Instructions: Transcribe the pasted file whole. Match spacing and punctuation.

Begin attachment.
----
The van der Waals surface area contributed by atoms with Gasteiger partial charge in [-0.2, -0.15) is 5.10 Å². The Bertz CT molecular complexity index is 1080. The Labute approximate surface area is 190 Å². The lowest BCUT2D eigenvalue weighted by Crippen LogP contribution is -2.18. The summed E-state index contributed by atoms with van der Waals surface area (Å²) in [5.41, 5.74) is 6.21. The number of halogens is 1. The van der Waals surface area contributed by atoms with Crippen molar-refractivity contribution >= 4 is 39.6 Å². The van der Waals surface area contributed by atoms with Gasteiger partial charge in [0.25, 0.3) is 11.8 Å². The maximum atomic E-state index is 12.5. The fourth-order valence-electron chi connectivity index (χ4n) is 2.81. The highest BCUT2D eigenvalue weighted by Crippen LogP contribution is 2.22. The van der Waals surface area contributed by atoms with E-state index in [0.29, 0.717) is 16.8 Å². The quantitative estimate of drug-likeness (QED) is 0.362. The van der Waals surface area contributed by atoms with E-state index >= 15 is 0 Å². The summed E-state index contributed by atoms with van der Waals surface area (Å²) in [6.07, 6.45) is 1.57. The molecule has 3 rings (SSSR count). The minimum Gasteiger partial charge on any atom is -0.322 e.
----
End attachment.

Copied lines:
The van der Waals surface area contributed by atoms with Gasteiger partial charge in [-0.2, -0.15) is 5.10 Å². The Bertz CT molecular complexity index is 1080. The Labute approximate surface area is 190 Å². The lowest BCUT2D eigenvalue weighted by Crippen LogP contribution is -2.18. The summed E-state index contributed by atoms with van der Waals surface area (Å²) in [5.41, 5.74) is 6.21. The number of halogens is 1. The van der Waals surface area contributed by atoms with Crippen molar-refractivity contribution >= 4 is 39.6 Å². The van der Waals surface area contributed by atoms with Gasteiger partial charge in [0.25, 0.3) is 11.8 Å². The maximum atomic E-state index is 12.5. The fourth-order valence-electron chi connectivity index (χ4n) is 2.81. The highest BCUT2D eigenvalue weighted by Crippen LogP contribution is 2.22. The van der Waals surface area contributed by atoms with E-state index in [0.29, 0.717) is 16.8 Å². The quantitative estimate of drug-likeness (QED) is 0.362. The van der Waals surface area contributed by atoms with E-state index >= 15 is 0 Å². The summed E-state index contributed by atoms with van der Waals surface area (Å²) in [6.07, 6.45) is 1.57. The molecule has 3 rings (SSSR count). The minimum Gasteiger partial charge on any atom is -0.322 e.